News agency, Cape Town, South Africa
Tuesday March 26th 2019

Revealed: the cost of electricity from coal

The hidden costs of generating electricity from coal have been calculated in groundbreaking research by Harvard Medical School’s Centre for Health and Global Environment.The results of the study Full Cost Accounting for the Life Cycle of Coal released this week by co-author Dr Paul Epstein in Boston reveal that the health, environmental and other costs of using coal costs the United States are 500 billion dollars per year.

The study tracks the multiple health, environmental and climate change impacts of coal from its source at the mine to its combustion at the power plant.

Epstein was reported as stating the Centre “examined the life cycle of coal production to find ‘hidden costs,’ or costs that occur when the activity of one agent affects the well-being of another agent outside of any type of market mechanism”.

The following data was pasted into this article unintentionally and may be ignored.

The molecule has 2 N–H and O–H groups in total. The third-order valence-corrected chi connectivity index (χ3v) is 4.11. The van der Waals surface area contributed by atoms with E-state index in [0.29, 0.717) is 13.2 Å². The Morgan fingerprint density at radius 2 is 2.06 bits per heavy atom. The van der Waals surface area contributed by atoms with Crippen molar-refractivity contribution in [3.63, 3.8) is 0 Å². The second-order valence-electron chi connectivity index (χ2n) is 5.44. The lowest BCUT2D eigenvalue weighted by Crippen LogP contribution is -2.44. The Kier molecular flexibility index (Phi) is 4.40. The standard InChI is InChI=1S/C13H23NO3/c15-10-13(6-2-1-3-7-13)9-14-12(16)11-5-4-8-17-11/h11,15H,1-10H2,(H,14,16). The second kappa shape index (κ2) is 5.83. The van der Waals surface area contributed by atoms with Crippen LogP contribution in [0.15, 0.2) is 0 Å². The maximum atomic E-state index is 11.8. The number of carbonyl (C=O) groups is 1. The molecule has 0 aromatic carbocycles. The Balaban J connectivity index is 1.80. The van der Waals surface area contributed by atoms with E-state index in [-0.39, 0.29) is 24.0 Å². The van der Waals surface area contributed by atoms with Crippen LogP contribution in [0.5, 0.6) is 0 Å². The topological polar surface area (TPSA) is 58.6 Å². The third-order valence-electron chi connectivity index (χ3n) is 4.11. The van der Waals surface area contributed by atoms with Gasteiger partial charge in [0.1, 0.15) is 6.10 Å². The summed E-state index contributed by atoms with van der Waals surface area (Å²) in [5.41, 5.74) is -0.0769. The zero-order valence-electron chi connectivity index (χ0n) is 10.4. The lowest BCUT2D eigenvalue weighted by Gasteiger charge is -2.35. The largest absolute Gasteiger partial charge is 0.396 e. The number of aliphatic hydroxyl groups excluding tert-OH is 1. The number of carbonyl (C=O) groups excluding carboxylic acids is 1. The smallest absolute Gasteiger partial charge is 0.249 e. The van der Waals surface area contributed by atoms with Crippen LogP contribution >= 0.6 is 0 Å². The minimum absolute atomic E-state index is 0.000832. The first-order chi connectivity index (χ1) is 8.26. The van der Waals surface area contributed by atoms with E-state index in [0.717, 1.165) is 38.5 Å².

The full study is expected to be published in the Annals of the New York Academy of Sciences later this month.

Although the study is restricted to the US, it has implications for South Africa, which generates over 90 percent of its electricity from coal and is in the process of setting up three new coal-fired plants at a cost of R75 billion.

Figures from the US Energy Information Administration show that the US uses just over 1 billion tons of coal per year.

South Africa uses just under 10 percent of that amount. Figures on Eskom’s website show that 90 million tons of coal per year are used to generate electricity.

Theoretically, the costs of using coal in South Africa could be a little under $50 billion, or R350 billion.